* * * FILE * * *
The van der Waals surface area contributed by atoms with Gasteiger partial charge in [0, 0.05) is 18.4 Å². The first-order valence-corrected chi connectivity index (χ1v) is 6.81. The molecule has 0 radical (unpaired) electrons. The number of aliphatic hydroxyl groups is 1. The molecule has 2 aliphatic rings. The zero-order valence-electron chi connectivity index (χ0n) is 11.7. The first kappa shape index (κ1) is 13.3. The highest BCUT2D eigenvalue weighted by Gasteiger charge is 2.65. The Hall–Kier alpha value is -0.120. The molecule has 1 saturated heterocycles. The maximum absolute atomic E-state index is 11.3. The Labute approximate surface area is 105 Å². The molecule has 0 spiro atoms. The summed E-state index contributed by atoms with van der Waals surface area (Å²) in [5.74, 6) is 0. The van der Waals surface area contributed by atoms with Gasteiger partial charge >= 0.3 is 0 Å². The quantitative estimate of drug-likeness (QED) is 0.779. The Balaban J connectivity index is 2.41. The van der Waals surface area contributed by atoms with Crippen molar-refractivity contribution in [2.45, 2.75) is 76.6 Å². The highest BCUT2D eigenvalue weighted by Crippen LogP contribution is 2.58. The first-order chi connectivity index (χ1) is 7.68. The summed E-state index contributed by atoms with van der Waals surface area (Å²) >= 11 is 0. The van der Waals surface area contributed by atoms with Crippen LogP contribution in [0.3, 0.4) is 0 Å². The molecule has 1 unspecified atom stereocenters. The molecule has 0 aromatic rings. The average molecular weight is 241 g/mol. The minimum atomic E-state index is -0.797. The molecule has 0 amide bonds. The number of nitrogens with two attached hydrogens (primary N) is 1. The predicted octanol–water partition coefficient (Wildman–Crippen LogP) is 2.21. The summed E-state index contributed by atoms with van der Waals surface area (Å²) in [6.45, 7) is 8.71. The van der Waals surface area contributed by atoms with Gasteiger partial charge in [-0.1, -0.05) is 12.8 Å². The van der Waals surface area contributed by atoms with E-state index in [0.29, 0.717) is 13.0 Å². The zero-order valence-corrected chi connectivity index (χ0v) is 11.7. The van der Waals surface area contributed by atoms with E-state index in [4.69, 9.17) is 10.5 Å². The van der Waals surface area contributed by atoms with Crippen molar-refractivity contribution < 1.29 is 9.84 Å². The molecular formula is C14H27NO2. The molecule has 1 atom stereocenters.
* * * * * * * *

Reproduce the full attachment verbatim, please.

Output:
The van der Waals surface area contributed by atoms with Gasteiger partial charge in [0, 0.05) is 18.4 Å². The first-order valence-corrected chi connectivity index (χ1v) is 6.81. The molecule has 0 radical (unpaired) electrons. The number of aliphatic hydroxyl groups is 1. The molecule has 2 aliphatic rings. The zero-order valence-electron chi connectivity index (χ0n) is 11.7. The first kappa shape index (κ1) is 13.3. The highest BCUT2D eigenvalue weighted by Gasteiger charge is 2.65. The Hall–Kier alpha value is -0.120. The molecule has 1 saturated heterocycles. The maximum absolute atomic E-state index is 11.3. The Labute approximate surface area is 105 Å². The molecule has 0 spiro atoms. The summed E-state index contributed by atoms with van der Waals surface area (Å²) in [5.74, 6) is 0. The van der Waals surface area contributed by atoms with Gasteiger partial charge >= 0.3 is 0 Å². The quantitative estimate of drug-likeness (QED) is 0.779. The Balaban J connectivity index is 2.41. The van der Waals surface area contributed by atoms with Crippen molar-refractivity contribution in [2.45, 2.75) is 76.6 Å². The highest BCUT2D eigenvalue weighted by Crippen LogP contribution is 2.58. The first-order chi connectivity index (χ1) is 7.68. The summed E-state index contributed by atoms with van der Waals surface area (Å²) >= 11 is 0. The van der Waals surface area contributed by atoms with Crippen LogP contribution in [0.3, 0.4) is 0 Å². The molecule has 1 unspecified atom stereocenters. The molecule has 0 aromatic rings. The average molecular weight is 241 g/mol. The minimum atomic E-state index is -0.797. The molecule has 0 amide bonds. The number of nitrogens with two attached hydrogens (primary N) is 1. The predicted octanol–water partition coefficient (Wildman–Crippen LogP) is 2.21. The summed E-state index contributed by atoms with van der Waals surface area (Å²) in [6.45, 7) is 8.71. The van der Waals surface area contributed by atoms with Gasteiger partial charge in [-0.1, -0.05) is 12.8 Å². The van der Waals surface area contributed by atoms with E-state index in [0.29, 0.717) is 13.0 Å². The zero-order valence-corrected chi connectivity index (χ0v) is 11.7. The van der Waals surface area contributed by atoms with E-state index in [4.69, 9.17) is 10.5 Å². The van der Waals surface area contributed by atoms with Crippen molar-refractivity contribution < 1.29 is 9.84 Å². The molecular formula is C14H27NO2. The molecule has 1 atom stereocenters.